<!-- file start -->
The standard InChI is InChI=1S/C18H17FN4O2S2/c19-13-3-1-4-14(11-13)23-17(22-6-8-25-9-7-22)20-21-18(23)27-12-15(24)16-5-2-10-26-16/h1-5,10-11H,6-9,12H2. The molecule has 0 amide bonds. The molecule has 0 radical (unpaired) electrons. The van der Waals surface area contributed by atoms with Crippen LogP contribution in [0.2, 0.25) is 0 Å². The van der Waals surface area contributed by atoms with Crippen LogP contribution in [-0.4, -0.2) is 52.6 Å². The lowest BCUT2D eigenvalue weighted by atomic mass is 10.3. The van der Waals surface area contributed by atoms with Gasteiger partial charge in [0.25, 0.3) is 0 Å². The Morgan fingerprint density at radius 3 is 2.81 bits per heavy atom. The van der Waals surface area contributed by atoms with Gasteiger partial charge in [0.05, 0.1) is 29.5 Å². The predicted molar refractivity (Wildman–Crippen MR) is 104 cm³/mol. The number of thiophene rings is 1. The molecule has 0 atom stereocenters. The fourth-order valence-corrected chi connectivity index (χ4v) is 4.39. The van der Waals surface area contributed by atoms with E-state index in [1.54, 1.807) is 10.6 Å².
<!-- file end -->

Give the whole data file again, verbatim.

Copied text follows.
The standard InChI is InChI=1S/C18H17FN4O2S2/c19-13-3-1-4-14(11-13)23-17(22-6-8-25-9-7-22)20-21-18(23)27-12-15(24)16-5-2-10-26-16/h1-5,10-11H,6-9,12H2. The molecule has 0 amide bonds. The molecule has 0 radical (unpaired) electrons. The van der Waals surface area contributed by atoms with Crippen LogP contribution in [0.2, 0.25) is 0 Å². The van der Waals surface area contributed by atoms with Crippen LogP contribution in [-0.4, -0.2) is 52.6 Å². The lowest BCUT2D eigenvalue weighted by atomic mass is 10.3. The van der Waals surface area contributed by atoms with Gasteiger partial charge in [0.25, 0.3) is 0 Å². The Morgan fingerprint density at radius 3 is 2.81 bits per heavy atom. The van der Waals surface area contributed by atoms with Gasteiger partial charge in [0.05, 0.1) is 29.5 Å². The predicted molar refractivity (Wildman–Crippen MR) is 104 cm³/mol. The number of thiophene rings is 1. The molecule has 0 atom stereocenters. The fourth-order valence-corrected chi connectivity index (χ4v) is 4.39. The van der Waals surface area contributed by atoms with E-state index in [1.54, 1.807) is 10.6 Å².